Out of all of us, I think it is safe to say that Shannon has the most unusual and fascinating crush stories. Of course, the common, sentimental fare is there, such as the time in second grade when she carved Alex Minick’s initials into her bedroom window. Now, over twenty years later, Alex’s mom is Shannon’s supervisor. Itty, bitty, tiny world, huh?

No, I am not talking about those cute little stories – I am talking about some of the most interesting men I have ever met or heard of seem to gravitate to Shannon like cat hair to my new furniture. Some of those narratives have been officially stricken from the list of bloggable topics, but there is one remaining that I think should never be removed from the annals of family memory. That is the story of Haider.

Haider wanted to marry Shannon. He had never met anyone as beautiful as she was; the problem was, he had also never met Shannon. Haider chose her for his life partner while shopping in a Half-Price Bookstore where Shannon and Mom also happened to be spending Shannon’s twenty-fourth birthday. He stared at her intently while she browsed the aisles but couldn’t work up the courage to speak to her until she was in the parking lot, about to leave. He ran out to the parking lot and asked them to wait before getting into the car. With Shannon and Mom there by the car, he poured out his heart, saying that Shannon was the most beautiful woman he had ever seen and that he would like her to go out with him. Needless to say, Shannon was flattered but cautious. Mom was even more cautious and decided to take the offensive by asking him if he was a believer. He stuttered something like, “Uh, yes – yes, I believe.” Shannon agreed to take his number and meet him at Starbucks the next morning.

The Starbucks date gave a little more insight into who Haider was. He was Morrocan, I believe – Shannon might need to correct me. He had two houses (although I think one was in Daytona… if you’re going to spend money on two houses, put the second one someplace cooler than that). He knew seven languages. He was Buddhist. He was an entrepeneur. She never learned what he actually did for a living, and while the houses and languages were impressive, the difference in religion was the real kicker. Though they did not meet again after that semi-date, Haider continued to call Shannon for awhile after that when he was in town. I hope he has moved on by now – I am pretty sure Shannon has.

I love this family.

I love this family.


Rice Krispies & Razor Blades

February 26, 2009

Our family generally kept Halloween low key, as in, Mom would put me in the bathtub early on October 31st and then ask while she scrubbed, “Sarah Chelle, do you want to be a ballerina, a nurse, or a dog this year?” Those were the costumes we had, and therefore those are the only choices I remember having. By the time the hand-me-downs reached Ben, there were slim pickings.

Creepy McCreeperson

Creepy McCreepers

Mom and Dad were always a little wary of celebrating this holiday at all, what with the Druids and goblins and Halloween mythologies that required much overlooking. One particular year really cinched it, though. We ended up trick-or-treating a house that I am sure would have given the creeps to the Ghost of Christmas Yet to Come.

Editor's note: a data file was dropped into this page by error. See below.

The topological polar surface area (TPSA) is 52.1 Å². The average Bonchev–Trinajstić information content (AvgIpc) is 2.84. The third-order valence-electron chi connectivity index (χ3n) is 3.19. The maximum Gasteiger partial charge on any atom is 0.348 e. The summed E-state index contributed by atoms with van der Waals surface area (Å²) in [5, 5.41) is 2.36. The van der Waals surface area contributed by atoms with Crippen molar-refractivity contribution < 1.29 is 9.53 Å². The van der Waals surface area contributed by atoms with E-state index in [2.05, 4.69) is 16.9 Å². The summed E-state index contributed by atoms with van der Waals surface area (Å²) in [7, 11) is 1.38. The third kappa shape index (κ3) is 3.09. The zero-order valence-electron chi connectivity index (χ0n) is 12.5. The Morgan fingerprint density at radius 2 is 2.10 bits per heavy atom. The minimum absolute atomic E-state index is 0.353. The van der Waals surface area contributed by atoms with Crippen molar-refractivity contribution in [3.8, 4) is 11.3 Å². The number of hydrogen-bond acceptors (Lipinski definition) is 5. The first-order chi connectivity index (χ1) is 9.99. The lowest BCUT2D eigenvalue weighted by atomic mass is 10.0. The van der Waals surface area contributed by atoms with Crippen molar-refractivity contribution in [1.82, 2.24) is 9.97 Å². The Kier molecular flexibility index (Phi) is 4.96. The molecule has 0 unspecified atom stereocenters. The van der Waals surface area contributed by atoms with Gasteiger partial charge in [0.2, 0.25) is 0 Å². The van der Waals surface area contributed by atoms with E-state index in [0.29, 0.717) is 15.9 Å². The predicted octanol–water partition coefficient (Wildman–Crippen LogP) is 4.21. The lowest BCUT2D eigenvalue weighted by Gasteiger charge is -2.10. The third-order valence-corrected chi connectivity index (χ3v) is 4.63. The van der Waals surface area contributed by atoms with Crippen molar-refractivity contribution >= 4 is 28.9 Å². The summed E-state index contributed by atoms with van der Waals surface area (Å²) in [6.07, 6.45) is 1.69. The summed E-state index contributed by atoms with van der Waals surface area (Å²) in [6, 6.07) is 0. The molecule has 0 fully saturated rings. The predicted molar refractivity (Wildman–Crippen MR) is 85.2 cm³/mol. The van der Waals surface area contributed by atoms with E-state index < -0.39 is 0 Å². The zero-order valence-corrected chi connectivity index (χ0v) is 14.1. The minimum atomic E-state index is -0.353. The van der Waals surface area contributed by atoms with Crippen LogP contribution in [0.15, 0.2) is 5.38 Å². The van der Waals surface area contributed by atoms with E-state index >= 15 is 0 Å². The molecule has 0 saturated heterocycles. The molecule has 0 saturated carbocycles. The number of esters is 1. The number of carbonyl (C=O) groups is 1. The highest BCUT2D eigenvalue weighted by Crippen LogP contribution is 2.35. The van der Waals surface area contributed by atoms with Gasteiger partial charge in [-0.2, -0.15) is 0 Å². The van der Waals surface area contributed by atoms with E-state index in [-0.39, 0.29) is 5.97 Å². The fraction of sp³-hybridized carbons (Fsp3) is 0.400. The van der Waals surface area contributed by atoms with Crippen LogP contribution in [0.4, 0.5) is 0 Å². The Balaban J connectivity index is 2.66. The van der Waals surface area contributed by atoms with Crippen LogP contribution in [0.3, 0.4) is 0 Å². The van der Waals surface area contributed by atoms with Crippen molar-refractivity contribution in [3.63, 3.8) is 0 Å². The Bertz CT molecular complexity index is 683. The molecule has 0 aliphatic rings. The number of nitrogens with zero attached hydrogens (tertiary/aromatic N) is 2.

To make the situation more ironic, Shannon and I were both dressed as pilgrims. No one ever said that we kids fit in during those years… Adam went trick-or-treating with us that year too; he was a clown, complete with wig, white and red face paint, suspenders, and lots of jokes to tell. I’m having trouble remembering Ben’s costume… Was he a ninja?

We visited Gram’s house, of course, and she was ready with lots of candy. Since she lived on a quiet little dead end street, we figured there would be no harm in just making a circle around it and calling it a night. At the end of the street lived some serious die-hard (get it?) Halloween supporters. In order to catalog all that they had going for them, I will need a bulleted list:

  • Intricate costumes – these people didn’t just slap on wigs and carry brooms. Their witch costumes included fake warts, green face pain, grossly long fingernails, and black, billowing witch dresses.
  • Ghosts – there were ghosts sticking up out of the ground as well as ghosts hanging in the trees. Ghosts of all shapes and sizes.
  • Music – eerie music played from a tape recorder that they had extended from the house and placed in the middle of the yard.
  • Photography – Yes, they took photos of us. They told us we were adorable – how did they know we were so susceptible to flattery? I’m not sure they knew Shannon and I were pilgrims, and judging from the enormous, black, traditional pilgrim gowns we were wearing, I’m not sure I blame them. Then they asked to take photos with us, and we naively stood there while they put their hands on our shoulders and posed. Weirder than weird.

The one benefit to come from this visit, or so Adam thought, was that instead of cheapo candies for their guests, the Halloween junkies had gone all out and made us genuine rice krispies treats. After the photo-taking, Mom whisked us away as fast as she could and piled us into the van to go home.

And tonight we have a decadent rice krispies treat, garnished with a razor blade. Enjoy.

And tonight we have a decadent rice krispies treat, garnished with razor blades. Enjoy.

As the reality of the experience sank in, she issued an order – no eating the rice krispies treats. At that point, Adam had the treat in his hand and was poised to chomp down, so of course he objected and asked why. Mom’s response could not have been more effective at meeting her objective. She told us that the treats could very well have razor blades in them. (!!)

Mission: Keep the kids from ingesting possibly poisonous, dangerous treats.

Status: Accomplished.